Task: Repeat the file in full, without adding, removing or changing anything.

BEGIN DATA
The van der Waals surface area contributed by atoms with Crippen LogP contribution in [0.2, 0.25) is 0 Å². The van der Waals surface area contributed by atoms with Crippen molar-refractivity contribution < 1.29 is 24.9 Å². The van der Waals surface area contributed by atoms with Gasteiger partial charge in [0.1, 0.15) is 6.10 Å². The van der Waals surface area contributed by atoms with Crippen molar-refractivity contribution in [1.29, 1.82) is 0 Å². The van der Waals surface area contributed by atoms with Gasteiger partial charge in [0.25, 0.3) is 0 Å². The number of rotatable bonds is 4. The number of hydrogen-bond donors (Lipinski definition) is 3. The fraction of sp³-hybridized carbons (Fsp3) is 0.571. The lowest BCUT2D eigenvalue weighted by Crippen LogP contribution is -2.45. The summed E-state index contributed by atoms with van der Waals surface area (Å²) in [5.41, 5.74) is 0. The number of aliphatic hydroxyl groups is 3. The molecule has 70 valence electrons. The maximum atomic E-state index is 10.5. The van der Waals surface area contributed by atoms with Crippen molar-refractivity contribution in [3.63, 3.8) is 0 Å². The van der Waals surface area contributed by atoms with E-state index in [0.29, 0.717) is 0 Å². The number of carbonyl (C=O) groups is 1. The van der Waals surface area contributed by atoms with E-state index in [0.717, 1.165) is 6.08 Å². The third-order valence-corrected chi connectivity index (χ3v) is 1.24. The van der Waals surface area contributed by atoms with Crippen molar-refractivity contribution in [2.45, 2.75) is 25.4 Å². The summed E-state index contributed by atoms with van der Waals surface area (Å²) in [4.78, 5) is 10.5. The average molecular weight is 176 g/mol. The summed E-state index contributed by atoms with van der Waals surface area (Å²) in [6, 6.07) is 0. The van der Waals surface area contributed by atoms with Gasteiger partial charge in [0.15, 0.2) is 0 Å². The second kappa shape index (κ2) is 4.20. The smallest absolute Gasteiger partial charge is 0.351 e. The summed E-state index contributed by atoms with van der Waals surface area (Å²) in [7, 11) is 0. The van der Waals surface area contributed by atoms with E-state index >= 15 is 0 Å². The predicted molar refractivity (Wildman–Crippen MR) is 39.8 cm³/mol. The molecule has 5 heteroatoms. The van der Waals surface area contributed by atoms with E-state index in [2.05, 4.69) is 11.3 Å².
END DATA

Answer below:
The van der Waals surface area contributed by atoms with Crippen LogP contribution in [0.2, 0.25) is 0 Å². The van der Waals surface area contributed by atoms with Crippen molar-refractivity contribution < 1.29 is 24.9 Å². The van der Waals surface area contributed by atoms with Gasteiger partial charge in [0.1, 0.15) is 6.10 Å². The van der Waals surface area contributed by atoms with Crippen molar-refractivity contribution in [1.29, 1.82) is 0 Å². The van der Waals surface area contributed by atoms with Gasteiger partial charge in [0.25, 0.3) is 0 Å². The number of rotatable bonds is 4. The number of hydrogen-bond donors (Lipinski definition) is 3. The fraction of sp³-hybridized carbons (Fsp3) is 0.571. The lowest BCUT2D eigenvalue weighted by Crippen LogP contribution is -2.45. The summed E-state index contributed by atoms with van der Waals surface area (Å²) in [5.41, 5.74) is 0. The number of aliphatic hydroxyl groups is 3. The molecule has 70 valence electrons. The maximum atomic E-state index is 10.5. The van der Waals surface area contributed by atoms with Crippen molar-refractivity contribution in [3.63, 3.8) is 0 Å². The van der Waals surface area contributed by atoms with E-state index in [0.29, 0.717) is 0 Å². The number of carbonyl (C=O) groups is 1. The van der Waals surface area contributed by atoms with E-state index in [0.717, 1.165) is 6.08 Å². The third-order valence-corrected chi connectivity index (χ3v) is 1.24. The van der Waals surface area contributed by atoms with Crippen molar-refractivity contribution in [2.45, 2.75) is 25.4 Å². The summed E-state index contributed by atoms with van der Waals surface area (Å²) in [4.78, 5) is 10.5. The average molecular weight is 176 g/mol. The summed E-state index contributed by atoms with van der Waals surface area (Å²) in [6, 6.07) is 0. The van der Waals surface area contributed by atoms with Gasteiger partial charge in [0.15, 0.2) is 0 Å². The second kappa shape index (κ2) is 4.20. The smallest absolute Gasteiger partial charge is 0.351 e. The summed E-state index contributed by atoms with van der Waals surface area (Å²) in [7, 11) is 0. The van der Waals surface area contributed by atoms with E-state index >= 15 is 0 Å². The predicted molar refractivity (Wildman–Crippen MR) is 39.8 cm³/mol. The molecule has 5 heteroatoms. The van der Waals surface area contributed by atoms with E-state index in [2.05, 4.69) is 11.3 Å².